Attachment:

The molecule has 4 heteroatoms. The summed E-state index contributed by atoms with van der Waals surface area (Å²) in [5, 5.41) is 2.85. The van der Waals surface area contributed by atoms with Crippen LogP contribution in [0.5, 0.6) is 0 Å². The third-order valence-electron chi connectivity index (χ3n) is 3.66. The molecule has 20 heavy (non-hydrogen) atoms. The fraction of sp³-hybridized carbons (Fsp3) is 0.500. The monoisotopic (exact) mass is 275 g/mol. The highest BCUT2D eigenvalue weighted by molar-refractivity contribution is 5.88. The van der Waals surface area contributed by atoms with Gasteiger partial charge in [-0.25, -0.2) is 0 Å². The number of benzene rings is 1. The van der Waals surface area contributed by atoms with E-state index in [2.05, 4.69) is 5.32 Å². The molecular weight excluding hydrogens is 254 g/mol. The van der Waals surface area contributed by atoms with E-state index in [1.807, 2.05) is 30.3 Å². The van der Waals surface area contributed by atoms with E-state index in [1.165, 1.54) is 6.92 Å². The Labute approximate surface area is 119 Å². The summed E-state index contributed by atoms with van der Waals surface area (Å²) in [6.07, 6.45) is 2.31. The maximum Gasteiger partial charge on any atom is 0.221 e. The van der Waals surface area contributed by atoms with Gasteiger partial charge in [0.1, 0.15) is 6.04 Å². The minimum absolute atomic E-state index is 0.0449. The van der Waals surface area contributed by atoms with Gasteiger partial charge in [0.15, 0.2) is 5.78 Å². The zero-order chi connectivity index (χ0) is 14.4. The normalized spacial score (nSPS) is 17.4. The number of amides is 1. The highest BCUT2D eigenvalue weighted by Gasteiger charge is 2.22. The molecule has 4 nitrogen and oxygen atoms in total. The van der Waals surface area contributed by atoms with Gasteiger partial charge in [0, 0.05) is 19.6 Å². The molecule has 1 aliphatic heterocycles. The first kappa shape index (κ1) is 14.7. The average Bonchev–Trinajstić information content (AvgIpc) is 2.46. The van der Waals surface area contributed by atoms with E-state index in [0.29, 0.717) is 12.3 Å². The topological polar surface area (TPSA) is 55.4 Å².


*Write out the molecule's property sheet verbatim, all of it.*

The molecule has 4 heteroatoms. The summed E-state index contributed by atoms with van der Waals surface area (Å²) in [5, 5.41) is 2.85. The van der Waals surface area contributed by atoms with Crippen LogP contribution in [0.5, 0.6) is 0 Å². The third-order valence-electron chi connectivity index (χ3n) is 3.66. The molecule has 20 heavy (non-hydrogen) atoms. The fraction of sp³-hybridized carbons (Fsp3) is 0.500. The monoisotopic (exact) mass is 275 g/mol. The highest BCUT2D eigenvalue weighted by molar-refractivity contribution is 5.88. The van der Waals surface area contributed by atoms with Gasteiger partial charge in [-0.25, -0.2) is 0 Å². The number of benzene rings is 1. The van der Waals surface area contributed by atoms with E-state index in [2.05, 4.69) is 5.32 Å². The molecular weight excluding hydrogens is 254 g/mol. The van der Waals surface area contributed by atoms with E-state index in [1.807, 2.05) is 30.3 Å². The van der Waals surface area contributed by atoms with E-state index in [1.165, 1.54) is 6.92 Å². The Labute approximate surface area is 119 Å². The summed E-state index contributed by atoms with van der Waals surface area (Å²) in [6.07, 6.45) is 2.31. The maximum Gasteiger partial charge on any atom is 0.221 e. The van der Waals surface area contributed by atoms with Gasteiger partial charge in [0.1, 0.15) is 6.04 Å². The minimum absolute atomic E-state index is 0.0449. The van der Waals surface area contributed by atoms with Gasteiger partial charge in [0.15, 0.2) is 5.78 Å². The zero-order chi connectivity index (χ0) is 14.4. The normalized spacial score (nSPS) is 17.4. The number of amides is 1. The highest BCUT2D eigenvalue weighted by Gasteiger charge is 2.22. The molecule has 4 nitrogen and oxygen atoms in total. The van der Waals surface area contributed by atoms with Gasteiger partial charge in [0, 0.05) is 19.6 Å². The molecule has 1 aliphatic heterocycles. The first kappa shape index (κ1) is 14.7. The average Bonchev–Trinajstić information content (AvgIpc) is 2.46. The van der Waals surface area contributed by atoms with E-state index in [0.29, 0.717) is 12.3 Å². The topological polar surface area (TPSA) is 55.4 Å².